Clearly, however, hockey isn’t just a cerebral sport.
Physically, one has to be quick and agile, a good passer and puck handler, because the center runs the offense. A great pass means a great opportunity for a goal.
“You’ve got guys that are really fast, but don’t handle the puck so well,” Nate said. “You’ve got big hitters — guys that can separate the man from the puck and give the team chances to make plays.
“He’s one of those puck-control guys. He can get the puck in traffic and maintain it and set things up — he’s a playmaker. To us on this team, that is very important.”
But in the rough-and-rumble world of hockey, where some, if not many, pro players sport dentures because they’ve lost so many teeth, there’s another aspect to the physicality.
It’s the full-speed collisions known as checking, it’s the pucks flying at 90 miles per hour, caroming off sticks, face masks, and goal posts, and it’s unhesitantly blocking said pucks.
And, to the chagrin of some hockey fans, it’s fighting.
None of which bothers Alden, despite his slight stature at 5-foot-4 and 135 pounds.
“I love it,” Alden said of checking. “I love crushing people. It’s the point of sports.”
He’s no stranger to contact, as he’s been playing adult league hockey at the Ice Chalet since he was 8.
“Granted, they’re (adult-league players) not going to hit me with all their might,” Alden said, “but I’ve been used to checking since I was little.”
As to the fighting, Alden trains occasionally at the ZAP Boxing Club & Youth Center in Walla Walla.
“The reality of it is that when you get to the pro level, you have to be more aggressive,” Nate said. “Those players are hired for specific skills. Some of those skills mean you have to defend yourself.”
Below the NHL there is a myriad of youth and minor-league hockey leagues.
Compared to going pro in football or basketball, where simply playing in high school, and then college, provides most of the exposure one needs to get drafted, there is a plethora of different options for those aspiring to be the next Sid Crosby.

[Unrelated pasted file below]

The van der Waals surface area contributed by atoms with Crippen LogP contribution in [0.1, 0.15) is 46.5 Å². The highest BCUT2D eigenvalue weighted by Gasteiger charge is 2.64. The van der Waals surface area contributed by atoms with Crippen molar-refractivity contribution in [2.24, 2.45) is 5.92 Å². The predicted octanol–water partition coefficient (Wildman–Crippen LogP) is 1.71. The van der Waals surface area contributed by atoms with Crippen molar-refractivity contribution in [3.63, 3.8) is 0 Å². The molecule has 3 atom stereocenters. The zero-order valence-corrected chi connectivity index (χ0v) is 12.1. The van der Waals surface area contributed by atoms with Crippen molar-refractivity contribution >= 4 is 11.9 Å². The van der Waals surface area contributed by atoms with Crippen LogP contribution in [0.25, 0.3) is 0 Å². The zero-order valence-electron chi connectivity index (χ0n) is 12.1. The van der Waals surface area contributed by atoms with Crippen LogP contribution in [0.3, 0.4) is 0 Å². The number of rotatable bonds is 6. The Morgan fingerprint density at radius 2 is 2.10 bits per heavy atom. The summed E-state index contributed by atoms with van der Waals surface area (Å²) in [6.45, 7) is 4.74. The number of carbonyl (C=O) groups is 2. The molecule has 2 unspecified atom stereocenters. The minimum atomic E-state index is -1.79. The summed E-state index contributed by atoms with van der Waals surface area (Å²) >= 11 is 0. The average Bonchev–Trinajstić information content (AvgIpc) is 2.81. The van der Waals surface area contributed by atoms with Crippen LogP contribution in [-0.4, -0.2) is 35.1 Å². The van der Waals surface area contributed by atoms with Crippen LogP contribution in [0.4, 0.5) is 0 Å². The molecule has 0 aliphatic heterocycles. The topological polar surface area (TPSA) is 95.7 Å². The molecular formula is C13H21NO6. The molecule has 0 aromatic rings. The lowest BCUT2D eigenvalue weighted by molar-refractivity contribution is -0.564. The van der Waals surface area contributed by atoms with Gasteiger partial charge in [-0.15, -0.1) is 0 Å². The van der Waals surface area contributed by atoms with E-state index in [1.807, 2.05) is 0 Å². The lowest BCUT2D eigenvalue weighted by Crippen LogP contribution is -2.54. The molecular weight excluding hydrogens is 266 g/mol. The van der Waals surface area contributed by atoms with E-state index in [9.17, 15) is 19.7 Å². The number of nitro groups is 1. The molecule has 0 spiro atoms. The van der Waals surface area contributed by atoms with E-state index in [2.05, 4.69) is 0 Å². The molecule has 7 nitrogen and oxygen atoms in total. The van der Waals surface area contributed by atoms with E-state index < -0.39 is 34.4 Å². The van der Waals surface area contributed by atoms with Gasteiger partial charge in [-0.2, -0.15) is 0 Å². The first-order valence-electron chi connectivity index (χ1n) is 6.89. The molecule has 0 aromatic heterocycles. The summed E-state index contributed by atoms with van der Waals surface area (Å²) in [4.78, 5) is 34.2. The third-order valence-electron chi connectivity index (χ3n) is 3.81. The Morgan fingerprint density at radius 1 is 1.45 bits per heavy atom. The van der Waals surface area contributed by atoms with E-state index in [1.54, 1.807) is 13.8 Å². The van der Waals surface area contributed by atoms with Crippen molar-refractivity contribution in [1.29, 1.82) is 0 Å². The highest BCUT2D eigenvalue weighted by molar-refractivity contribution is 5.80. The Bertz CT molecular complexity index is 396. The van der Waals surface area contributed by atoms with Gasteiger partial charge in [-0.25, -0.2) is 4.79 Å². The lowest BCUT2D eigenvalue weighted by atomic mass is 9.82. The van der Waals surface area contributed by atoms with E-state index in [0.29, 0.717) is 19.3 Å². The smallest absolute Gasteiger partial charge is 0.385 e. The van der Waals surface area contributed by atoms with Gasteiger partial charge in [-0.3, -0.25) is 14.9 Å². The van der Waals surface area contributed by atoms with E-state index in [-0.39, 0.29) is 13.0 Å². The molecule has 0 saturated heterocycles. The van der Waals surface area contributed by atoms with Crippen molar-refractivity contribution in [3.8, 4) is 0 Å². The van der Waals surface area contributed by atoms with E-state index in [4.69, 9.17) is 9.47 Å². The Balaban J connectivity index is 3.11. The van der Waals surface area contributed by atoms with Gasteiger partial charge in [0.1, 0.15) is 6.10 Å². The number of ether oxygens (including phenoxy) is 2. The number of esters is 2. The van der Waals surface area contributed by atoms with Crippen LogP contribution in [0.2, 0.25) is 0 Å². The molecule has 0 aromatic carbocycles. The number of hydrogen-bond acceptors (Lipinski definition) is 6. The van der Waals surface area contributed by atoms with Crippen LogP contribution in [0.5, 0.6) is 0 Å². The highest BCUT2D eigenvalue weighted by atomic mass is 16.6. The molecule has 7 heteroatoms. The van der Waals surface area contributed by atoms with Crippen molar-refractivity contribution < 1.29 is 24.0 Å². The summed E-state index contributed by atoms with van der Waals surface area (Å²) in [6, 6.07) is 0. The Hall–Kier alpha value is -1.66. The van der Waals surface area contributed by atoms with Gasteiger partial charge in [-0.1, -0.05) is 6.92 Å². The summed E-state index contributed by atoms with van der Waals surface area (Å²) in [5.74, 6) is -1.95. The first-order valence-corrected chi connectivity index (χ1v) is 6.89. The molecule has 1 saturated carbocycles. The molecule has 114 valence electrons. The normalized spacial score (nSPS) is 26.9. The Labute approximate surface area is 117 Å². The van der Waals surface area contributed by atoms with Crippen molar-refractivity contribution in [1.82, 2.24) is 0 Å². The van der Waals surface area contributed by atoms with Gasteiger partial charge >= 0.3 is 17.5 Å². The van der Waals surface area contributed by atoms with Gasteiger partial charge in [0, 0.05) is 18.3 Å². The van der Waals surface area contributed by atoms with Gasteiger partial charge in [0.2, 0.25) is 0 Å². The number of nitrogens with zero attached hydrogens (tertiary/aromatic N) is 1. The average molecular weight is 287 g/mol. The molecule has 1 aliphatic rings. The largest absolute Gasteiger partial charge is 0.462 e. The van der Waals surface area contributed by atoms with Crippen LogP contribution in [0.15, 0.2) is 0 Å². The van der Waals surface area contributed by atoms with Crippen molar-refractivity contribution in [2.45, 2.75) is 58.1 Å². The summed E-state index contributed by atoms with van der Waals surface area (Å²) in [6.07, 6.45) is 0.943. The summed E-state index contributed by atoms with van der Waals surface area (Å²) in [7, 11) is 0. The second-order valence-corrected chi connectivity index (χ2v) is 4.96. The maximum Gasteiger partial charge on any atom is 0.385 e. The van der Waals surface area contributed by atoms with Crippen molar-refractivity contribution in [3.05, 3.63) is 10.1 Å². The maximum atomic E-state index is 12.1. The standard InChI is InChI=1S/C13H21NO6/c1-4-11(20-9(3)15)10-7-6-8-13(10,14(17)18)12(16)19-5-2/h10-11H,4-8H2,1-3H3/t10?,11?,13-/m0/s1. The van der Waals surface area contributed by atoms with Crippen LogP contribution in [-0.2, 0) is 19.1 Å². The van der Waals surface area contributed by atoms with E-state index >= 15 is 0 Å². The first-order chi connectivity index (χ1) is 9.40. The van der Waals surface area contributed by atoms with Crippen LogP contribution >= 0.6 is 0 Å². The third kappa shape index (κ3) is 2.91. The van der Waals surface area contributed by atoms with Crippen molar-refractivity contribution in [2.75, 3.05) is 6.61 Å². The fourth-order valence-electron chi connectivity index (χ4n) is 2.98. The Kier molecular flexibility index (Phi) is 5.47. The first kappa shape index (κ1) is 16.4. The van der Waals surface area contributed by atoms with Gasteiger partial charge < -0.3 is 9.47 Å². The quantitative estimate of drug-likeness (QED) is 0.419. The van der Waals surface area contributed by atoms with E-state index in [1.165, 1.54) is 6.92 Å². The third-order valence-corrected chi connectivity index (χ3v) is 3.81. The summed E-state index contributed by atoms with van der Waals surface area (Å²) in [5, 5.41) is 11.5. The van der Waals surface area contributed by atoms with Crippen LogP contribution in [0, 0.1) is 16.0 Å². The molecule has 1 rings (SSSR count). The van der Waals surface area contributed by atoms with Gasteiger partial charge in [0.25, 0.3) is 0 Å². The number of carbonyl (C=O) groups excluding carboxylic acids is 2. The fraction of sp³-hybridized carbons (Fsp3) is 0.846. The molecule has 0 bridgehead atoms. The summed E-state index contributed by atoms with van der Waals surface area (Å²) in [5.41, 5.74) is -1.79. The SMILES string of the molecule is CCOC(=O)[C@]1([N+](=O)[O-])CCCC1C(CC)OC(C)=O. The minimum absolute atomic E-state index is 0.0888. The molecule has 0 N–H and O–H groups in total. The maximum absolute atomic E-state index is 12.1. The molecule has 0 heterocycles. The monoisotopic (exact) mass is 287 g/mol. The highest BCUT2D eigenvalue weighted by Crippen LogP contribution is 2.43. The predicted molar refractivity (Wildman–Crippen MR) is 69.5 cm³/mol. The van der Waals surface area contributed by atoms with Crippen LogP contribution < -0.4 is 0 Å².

There’s the NAHL, the WHL, the OHL, the QHL, the USHL, the CHL, the NAPHL, and more.
Alden has basically narrowed it down to two: the USHL and WHL.
The USHL is based mainly in the Midwest, and is considered to be one of the premier youth hockey programs.
Players aren’t paid to play in the USHL, which preserves a player’s amateur status so that he can still play college hockey, but all of a player’s expenses are covered. From room and board, to equipment — everything is paid for.
That’s Alden’s first choice, should he get drafted by the USHL.
His second choice would be the WHL, which is a sub-league of the Canadian Hockey League.
The WHL is on a similar level as the USHL in terms of sending players to the NHL, but pays its players a small monthly stipend. Because of the stipend, players in the WHL are not eligible to play college hockey.
Which is not ideal for Alden, who wants to play hockey at the University of North Dakota or Boston College.
To get noticed by either league, a player needs to be scouted. And when you live in Eastern Washington, it takes a little more work to get exposure.
Alden won’t know for sure how interested either league is until the draft.
“For two seasons, he’s been heavily scouted,” Nate said. “They’re getting a look, but in the West it’s mostly the CHL. In order to get exposure to the USHL, you have to travel a little bit and go further east.”
The next step for Alden is the USHL Combine in February. A series of games and practices, the combine is essentially a chance for the league to put prospects under a microscope.
For now, however, Alden must wait.
Wait, and train.
“But it comes down to (the fact that) he’s earned (the exposure),” Nate said. “He’s worked hard, he’s done his school work even when he doesn’t want to. He’s pushed, his grades are good, he’s where he needs to be on terms with his teachers, and that’s been very important to us.”